Newsweek, whose iconic history as a news organization has spanned eight decades, is making headlines of a different sort this week: Its top editors have been fired amid a maelstrom of controversy in the newsroom.

Some of its staffers are wondering whether the magazine will be able to survive. Writers and editors at the publication’s New York offices were told they could go home for the day on Monday afternoon, although they were notified that a new editor would be in place Tuesday.

Former Editor-in-Chief Bob Roe confirmed his firing in an email to CNN, saying, “Can confirm I was fired. I know nothing else. Can say nothing else yet.” Executive Editor Ken Li was also fired, CNN reported.

In a memo to staff on Monday afternoon, Newsweek said the company would not comment on the staff changes, but confirmed that Roe and Li were “leaving the business,” the Daily Beast reported.

Others abruptly resigned.

“I’m resigning from Newsweek at the end of business today, although perhaps that’s moot since the staff has been sent home and the magazine, for all we know, doesn’t exist,” wrote Matthew Cooper, Newsweek’s political editor.

Also fired was a reporter, Celeste Katz, who had written articles about financial issues at the magazine as well as an investigation by the Manhattan District Attorney’s office into Newsweek’s parent company, Newsweek Media Group.

“My warmest thanks to the brave Newsweek editors and colleagues who supported and shared in my work — especially our recent, difficult stories about the magazine itself — before my dismissal today,” Katz tweeted Monday afternoon. “I’ll sleep well tonight . . . and I’m looking for a job! “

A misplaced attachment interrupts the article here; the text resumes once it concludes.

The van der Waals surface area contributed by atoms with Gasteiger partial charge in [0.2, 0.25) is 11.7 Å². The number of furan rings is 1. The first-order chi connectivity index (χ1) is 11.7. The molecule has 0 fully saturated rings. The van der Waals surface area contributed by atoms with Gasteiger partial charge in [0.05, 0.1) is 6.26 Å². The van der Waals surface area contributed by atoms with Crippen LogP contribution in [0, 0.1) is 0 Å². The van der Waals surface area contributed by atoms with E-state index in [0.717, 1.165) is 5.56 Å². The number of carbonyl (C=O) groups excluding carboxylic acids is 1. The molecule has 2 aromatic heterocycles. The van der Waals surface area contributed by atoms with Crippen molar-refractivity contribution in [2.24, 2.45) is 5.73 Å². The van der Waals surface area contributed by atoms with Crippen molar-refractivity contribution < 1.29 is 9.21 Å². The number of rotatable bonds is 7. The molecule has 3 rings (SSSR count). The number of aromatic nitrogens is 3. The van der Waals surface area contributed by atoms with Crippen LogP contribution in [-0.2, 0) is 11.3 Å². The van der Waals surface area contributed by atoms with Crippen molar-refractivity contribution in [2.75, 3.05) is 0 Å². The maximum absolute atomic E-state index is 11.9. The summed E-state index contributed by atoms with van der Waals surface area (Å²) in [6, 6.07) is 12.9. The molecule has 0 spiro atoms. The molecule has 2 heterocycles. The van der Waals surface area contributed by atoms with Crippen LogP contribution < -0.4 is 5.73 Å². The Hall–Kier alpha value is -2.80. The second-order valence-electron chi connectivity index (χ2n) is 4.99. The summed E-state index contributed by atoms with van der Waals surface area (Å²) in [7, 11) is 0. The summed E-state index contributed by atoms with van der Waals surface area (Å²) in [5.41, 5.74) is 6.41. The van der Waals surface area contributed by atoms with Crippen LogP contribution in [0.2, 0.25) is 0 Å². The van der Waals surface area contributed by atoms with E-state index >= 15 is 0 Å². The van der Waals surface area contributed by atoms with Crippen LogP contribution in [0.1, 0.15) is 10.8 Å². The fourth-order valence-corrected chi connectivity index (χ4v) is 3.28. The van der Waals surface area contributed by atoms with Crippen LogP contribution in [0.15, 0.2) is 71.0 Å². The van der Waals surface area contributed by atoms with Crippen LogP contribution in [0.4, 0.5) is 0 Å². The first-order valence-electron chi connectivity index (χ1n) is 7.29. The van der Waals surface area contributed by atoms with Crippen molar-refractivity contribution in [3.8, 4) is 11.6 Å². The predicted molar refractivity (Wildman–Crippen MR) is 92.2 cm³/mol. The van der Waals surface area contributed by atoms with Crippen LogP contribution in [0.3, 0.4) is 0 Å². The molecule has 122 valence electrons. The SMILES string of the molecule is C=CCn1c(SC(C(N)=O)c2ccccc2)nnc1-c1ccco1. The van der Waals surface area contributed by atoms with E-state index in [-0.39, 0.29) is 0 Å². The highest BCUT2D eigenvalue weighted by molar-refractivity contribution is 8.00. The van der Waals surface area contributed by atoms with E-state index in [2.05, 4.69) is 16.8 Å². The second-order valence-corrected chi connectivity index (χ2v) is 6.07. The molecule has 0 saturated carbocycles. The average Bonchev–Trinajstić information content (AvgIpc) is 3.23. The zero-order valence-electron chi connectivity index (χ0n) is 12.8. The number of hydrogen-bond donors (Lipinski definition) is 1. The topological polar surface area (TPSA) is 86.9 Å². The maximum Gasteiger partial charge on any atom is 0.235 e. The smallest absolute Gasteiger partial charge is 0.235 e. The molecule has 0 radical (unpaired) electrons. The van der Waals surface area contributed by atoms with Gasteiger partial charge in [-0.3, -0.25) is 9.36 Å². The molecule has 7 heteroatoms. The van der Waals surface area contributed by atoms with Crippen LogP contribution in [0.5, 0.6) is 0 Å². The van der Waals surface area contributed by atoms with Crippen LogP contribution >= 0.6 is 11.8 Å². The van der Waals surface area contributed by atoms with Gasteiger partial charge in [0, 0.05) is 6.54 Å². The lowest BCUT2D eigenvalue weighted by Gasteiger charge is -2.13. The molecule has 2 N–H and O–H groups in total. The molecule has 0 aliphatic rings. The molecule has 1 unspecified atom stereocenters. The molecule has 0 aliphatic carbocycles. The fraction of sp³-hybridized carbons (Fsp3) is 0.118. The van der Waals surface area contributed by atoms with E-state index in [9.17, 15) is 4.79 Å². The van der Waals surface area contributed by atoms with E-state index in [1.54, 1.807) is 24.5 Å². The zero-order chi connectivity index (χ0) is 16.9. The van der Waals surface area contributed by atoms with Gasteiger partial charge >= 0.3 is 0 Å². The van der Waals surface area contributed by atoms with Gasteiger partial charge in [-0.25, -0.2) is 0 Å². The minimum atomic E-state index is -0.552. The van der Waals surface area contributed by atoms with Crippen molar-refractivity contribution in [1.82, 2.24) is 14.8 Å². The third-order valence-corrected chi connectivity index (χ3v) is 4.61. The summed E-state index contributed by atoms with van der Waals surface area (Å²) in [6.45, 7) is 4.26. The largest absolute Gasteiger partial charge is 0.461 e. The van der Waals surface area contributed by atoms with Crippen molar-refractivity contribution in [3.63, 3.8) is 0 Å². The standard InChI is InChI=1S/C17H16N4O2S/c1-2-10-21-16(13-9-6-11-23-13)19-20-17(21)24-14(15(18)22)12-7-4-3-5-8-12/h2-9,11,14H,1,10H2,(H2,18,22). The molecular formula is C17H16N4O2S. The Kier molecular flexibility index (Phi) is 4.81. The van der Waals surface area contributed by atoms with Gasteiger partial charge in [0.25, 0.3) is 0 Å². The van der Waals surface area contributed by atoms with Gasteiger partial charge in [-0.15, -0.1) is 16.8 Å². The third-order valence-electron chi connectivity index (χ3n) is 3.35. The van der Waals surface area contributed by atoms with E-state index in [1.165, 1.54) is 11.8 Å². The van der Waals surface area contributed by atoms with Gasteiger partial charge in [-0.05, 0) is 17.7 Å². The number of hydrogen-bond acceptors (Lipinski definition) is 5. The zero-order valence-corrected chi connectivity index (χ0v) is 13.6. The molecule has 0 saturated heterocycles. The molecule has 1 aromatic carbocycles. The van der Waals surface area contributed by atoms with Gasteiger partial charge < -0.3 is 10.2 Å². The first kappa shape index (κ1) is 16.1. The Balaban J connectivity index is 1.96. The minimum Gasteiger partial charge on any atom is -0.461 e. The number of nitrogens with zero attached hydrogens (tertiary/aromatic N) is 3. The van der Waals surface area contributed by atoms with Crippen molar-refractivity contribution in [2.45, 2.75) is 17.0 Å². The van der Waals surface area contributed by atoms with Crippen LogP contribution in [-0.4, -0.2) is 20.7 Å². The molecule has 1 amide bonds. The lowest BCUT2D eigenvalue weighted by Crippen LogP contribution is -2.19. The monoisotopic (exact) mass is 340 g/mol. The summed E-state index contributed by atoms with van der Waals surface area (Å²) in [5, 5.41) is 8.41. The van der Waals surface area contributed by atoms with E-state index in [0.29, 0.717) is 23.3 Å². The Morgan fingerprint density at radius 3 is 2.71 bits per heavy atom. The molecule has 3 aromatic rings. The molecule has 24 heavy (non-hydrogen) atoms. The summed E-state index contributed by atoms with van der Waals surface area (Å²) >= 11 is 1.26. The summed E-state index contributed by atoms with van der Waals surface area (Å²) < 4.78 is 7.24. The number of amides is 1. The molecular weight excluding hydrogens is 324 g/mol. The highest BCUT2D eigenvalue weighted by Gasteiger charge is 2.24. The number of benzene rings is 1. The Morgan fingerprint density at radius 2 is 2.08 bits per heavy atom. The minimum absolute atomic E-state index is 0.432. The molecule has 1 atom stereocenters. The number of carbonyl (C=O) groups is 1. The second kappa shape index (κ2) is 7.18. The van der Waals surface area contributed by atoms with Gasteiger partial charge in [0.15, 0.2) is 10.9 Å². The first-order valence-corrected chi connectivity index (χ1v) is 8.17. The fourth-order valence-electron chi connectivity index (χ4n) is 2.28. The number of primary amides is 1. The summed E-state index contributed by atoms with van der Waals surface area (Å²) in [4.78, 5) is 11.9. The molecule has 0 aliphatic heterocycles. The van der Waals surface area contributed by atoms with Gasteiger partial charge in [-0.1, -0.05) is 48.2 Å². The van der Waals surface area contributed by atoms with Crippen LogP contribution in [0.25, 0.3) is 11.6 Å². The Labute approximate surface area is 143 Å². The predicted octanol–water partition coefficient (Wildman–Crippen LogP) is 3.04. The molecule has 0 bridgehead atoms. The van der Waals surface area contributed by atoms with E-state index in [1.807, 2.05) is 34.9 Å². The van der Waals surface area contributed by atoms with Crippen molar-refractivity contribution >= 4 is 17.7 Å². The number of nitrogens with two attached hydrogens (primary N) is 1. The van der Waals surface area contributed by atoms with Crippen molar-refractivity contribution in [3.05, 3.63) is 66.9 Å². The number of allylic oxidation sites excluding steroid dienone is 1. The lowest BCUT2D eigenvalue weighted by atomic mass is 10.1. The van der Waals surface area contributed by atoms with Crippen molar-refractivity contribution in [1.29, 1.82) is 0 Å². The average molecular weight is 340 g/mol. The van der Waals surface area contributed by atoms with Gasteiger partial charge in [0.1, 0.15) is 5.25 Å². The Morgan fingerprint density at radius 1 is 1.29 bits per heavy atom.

Just last week the co-owner and chairman of Newsweek Media Group, Etienne Uzac, and his wife Marion Kim, who acted as the company’s finance director, both stepped down.

The Manhattan District Attorney’s office raided the company’s offices last month. Katz reported that the raid was part of a long-running investigation into the company’s finances.

Last week, BuzzFeed News reported that the company engaged in “fraudulent online traffic practices” to help secure an online ad buy from the Consumer Financial Protection Bureau.

The publisher of Newsweek and the International Business Times bought fake audience traffic in order to fulfill a large government advertising campaign, consulting firm Social Puncher alleged.

Staffers tweeted Monday that the issue boils down to reckless management and seeking web clicks at the expense of integrity.

“Leaving aside the police raid and harassment scandal — a dependent clause I never thought I would write — it’s the installation of editors, not Li and Roe, who recklessly sought clicks at the expense of accuracy, retweets over fairness, that leaves me most despondent not only for Newsweek but for other publications that don’t heed the lessons of this publication’s fall,” Cooper wrote in announcing his resignation.

Newsweek, founded in 1933, was owned for nearly 50 years by the Washington Post Company before being sold to audio pioneer Sidney Harman in 2010 for $1 and assumption of the magazine’s burgeoning liabilities.

The magazine ceased print publication at the end of 2012 and transitioned itself to digital format. IBT Media, the precedessor of Newsweek Media Group, bought the publication in August 2013.

 

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